Mitch Joel, an international public speaker, author, and CEO, has worked with companies like Walmart, Google, and Starbucks. He walks you through the process of how to position yourself as a highly sought-after public speaker that can charge $10K, $20K, or more on episode 144 of The Speaker Lab podcast.

How much does a speaker get paid by churches or other nonprofit groups?

On Episode #37 of The Speaker Lab Podcast, “Should You Charge a Speaking Fee for Churches and Other Non-Profits?” Grant Baldwin discusses how to handle speaker fees for churches and other nonprofits. In his experience, his fee was normally $5,000, but for a non-profit, he’d do it for $4,000 or even $3,500. Generally speaking, there is no easy answer to this question, but the key is to know your value. What baseline speaker fee should you be charging? With that baseline, you can create a non-profit or church tier.

Charging a fee may help to cover the costs associated with giving the presentation, such as travel expenses and preparation time. As Grant points out in the podcast, a gig that is 30 minutes down the road from you is a better candidate for a free gig than one across the country. Charging a fee may also show that you value your time and expertise and that you are serious about the presentation. On the other hand, not charging a fee may make churches and other non-profits feel more comfortable working with you, as they may not have the budget to cover a speaking fee.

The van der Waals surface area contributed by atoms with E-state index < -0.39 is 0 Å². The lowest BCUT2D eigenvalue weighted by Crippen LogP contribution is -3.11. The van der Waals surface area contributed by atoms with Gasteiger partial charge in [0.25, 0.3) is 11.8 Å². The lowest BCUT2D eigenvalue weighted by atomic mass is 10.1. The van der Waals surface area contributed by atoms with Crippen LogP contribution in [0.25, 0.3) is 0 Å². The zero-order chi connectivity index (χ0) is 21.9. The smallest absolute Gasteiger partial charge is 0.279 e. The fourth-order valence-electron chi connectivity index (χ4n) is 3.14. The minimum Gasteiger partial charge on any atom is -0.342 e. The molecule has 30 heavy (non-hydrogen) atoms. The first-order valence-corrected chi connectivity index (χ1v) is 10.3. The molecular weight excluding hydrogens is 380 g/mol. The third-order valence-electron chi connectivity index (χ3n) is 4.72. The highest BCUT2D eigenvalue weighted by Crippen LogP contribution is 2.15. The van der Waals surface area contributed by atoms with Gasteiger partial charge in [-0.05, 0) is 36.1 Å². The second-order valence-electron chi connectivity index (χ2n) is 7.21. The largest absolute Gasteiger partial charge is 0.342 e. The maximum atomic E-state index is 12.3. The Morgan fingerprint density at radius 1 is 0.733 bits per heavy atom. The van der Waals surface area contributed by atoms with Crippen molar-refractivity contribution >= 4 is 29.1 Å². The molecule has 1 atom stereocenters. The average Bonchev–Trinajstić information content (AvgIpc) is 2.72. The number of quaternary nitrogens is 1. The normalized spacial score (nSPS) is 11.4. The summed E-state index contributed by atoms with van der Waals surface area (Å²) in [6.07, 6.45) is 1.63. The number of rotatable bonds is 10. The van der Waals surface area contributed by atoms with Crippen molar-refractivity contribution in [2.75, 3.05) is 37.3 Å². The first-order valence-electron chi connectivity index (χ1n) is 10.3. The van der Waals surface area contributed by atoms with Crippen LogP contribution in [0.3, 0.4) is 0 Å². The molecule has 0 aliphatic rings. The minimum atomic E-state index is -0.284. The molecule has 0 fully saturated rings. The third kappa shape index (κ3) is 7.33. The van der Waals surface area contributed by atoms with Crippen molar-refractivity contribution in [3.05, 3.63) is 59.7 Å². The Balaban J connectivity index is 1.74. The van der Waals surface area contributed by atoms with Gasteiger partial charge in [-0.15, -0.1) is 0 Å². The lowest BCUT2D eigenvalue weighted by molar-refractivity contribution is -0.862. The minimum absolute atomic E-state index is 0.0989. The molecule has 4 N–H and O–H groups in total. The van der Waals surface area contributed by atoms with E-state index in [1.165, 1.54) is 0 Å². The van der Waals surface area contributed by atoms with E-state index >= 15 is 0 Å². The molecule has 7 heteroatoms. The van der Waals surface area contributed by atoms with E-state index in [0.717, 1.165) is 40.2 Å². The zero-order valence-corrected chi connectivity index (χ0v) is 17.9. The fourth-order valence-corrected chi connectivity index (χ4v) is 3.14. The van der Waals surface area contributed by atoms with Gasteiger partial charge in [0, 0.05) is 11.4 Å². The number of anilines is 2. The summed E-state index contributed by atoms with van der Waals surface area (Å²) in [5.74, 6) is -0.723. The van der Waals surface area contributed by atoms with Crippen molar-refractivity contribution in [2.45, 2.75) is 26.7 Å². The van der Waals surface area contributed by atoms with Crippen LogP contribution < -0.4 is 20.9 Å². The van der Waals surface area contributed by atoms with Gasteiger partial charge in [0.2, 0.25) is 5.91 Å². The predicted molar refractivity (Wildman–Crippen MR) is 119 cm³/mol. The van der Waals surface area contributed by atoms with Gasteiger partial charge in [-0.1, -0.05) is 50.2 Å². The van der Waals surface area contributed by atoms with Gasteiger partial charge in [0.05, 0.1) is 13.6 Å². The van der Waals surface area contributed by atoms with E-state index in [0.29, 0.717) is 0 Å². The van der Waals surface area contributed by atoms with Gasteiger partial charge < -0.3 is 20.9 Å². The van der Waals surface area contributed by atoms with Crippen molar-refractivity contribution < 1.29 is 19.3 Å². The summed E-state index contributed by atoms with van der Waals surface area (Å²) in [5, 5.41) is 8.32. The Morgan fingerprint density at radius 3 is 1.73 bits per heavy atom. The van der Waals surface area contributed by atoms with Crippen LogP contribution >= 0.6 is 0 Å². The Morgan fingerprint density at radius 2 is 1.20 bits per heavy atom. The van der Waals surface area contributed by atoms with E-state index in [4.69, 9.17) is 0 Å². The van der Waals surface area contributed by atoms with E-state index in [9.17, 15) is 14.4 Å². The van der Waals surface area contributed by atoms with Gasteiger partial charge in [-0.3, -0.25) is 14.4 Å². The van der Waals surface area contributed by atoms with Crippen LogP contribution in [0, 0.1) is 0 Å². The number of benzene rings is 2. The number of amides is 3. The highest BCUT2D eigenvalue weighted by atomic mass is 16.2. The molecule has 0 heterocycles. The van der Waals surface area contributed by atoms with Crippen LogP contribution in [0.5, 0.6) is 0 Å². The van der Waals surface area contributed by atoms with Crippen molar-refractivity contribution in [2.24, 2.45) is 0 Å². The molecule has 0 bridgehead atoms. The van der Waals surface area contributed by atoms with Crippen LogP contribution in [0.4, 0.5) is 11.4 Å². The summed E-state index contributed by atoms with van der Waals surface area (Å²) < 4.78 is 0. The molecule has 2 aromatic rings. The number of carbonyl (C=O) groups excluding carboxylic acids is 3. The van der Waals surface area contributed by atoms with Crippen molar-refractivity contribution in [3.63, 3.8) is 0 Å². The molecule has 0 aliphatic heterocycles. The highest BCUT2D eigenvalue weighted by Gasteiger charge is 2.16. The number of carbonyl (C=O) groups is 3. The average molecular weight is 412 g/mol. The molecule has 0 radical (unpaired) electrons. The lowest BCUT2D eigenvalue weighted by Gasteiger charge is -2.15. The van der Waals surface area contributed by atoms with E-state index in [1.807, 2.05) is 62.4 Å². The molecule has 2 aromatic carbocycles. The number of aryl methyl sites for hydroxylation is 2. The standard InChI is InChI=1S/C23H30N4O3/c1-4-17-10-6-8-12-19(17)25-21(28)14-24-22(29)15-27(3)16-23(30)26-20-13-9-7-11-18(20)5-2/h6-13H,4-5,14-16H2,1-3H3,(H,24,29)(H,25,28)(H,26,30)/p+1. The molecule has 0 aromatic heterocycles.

Ultimately, the decision of whether or not to charge a speaking fee is up to you and depends on your individual circumstances. However, generally speaking, a good baseline is 70-80% of what you would charge for a generic gig. So if your normal fee is $1000, you might consider doing a church gig for $750, or simply the costs of travel and prep time.

Want to learn more? Check out our podcast on how to find contacts in the faith-based market here.